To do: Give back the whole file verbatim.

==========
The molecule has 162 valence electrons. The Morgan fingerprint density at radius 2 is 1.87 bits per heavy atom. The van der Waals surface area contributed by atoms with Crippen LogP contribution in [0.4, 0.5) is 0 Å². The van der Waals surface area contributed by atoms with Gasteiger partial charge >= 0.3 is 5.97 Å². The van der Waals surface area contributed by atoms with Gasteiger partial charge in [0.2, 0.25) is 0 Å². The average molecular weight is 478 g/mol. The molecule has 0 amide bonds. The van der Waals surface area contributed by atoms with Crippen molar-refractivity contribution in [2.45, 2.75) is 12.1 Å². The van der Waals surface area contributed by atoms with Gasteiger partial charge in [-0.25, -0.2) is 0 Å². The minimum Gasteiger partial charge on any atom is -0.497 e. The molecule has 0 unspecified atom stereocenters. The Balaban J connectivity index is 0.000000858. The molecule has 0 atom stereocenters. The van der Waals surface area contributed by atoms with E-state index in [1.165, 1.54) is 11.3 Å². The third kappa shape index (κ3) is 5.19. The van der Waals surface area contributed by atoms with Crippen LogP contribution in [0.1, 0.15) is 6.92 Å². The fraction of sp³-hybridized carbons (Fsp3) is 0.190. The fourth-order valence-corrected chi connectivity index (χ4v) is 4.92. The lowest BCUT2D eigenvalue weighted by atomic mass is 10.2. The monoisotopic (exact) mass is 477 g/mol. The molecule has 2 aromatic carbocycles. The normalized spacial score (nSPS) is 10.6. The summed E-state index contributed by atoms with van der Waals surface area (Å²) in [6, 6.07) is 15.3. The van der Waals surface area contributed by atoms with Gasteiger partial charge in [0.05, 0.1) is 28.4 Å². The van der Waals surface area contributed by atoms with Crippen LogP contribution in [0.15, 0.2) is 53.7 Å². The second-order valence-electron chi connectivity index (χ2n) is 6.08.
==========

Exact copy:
The molecule has 162 valence electrons. The Morgan fingerprint density at radius 2 is 1.87 bits per heavy atom. The van der Waals surface area contributed by atoms with Crippen LogP contribution in [0.4, 0.5) is 0 Å². The van der Waals surface area contributed by atoms with Gasteiger partial charge >= 0.3 is 5.97 Å². The van der Waals surface area contributed by atoms with Gasteiger partial charge in [0.2, 0.25) is 0 Å². The average molecular weight is 478 g/mol. The molecule has 0 amide bonds. The van der Waals surface area contributed by atoms with Crippen molar-refractivity contribution in [2.45, 2.75) is 12.1 Å². The van der Waals surface area contributed by atoms with Gasteiger partial charge in [-0.25, -0.2) is 0 Å². The minimum Gasteiger partial charge on any atom is -0.497 e. The molecule has 0 unspecified atom stereocenters. The Balaban J connectivity index is 0.000000858. The molecule has 0 atom stereocenters. The van der Waals surface area contributed by atoms with E-state index in [1.165, 1.54) is 11.3 Å². The third kappa shape index (κ3) is 5.19. The van der Waals surface area contributed by atoms with Crippen LogP contribution in [0.1, 0.15) is 6.92 Å². The fraction of sp³-hybridized carbons (Fsp3) is 0.190. The fourth-order valence-corrected chi connectivity index (χ4v) is 4.92. The lowest BCUT2D eigenvalue weighted by atomic mass is 10.2. The monoisotopic (exact) mass is 477 g/mol. The molecule has 2 aromatic carbocycles. The normalized spacial score (nSPS) is 10.6. The summed E-state index contributed by atoms with van der Waals surface area (Å²) in [6, 6.07) is 15.3. The van der Waals surface area contributed by atoms with Gasteiger partial charge in [0.05, 0.1) is 28.4 Å². The van der Waals surface area contributed by atoms with Crippen LogP contribution in [0.15, 0.2) is 53.7 Å². The second-order valence-electron chi connectivity index (χ2n) is 6.08.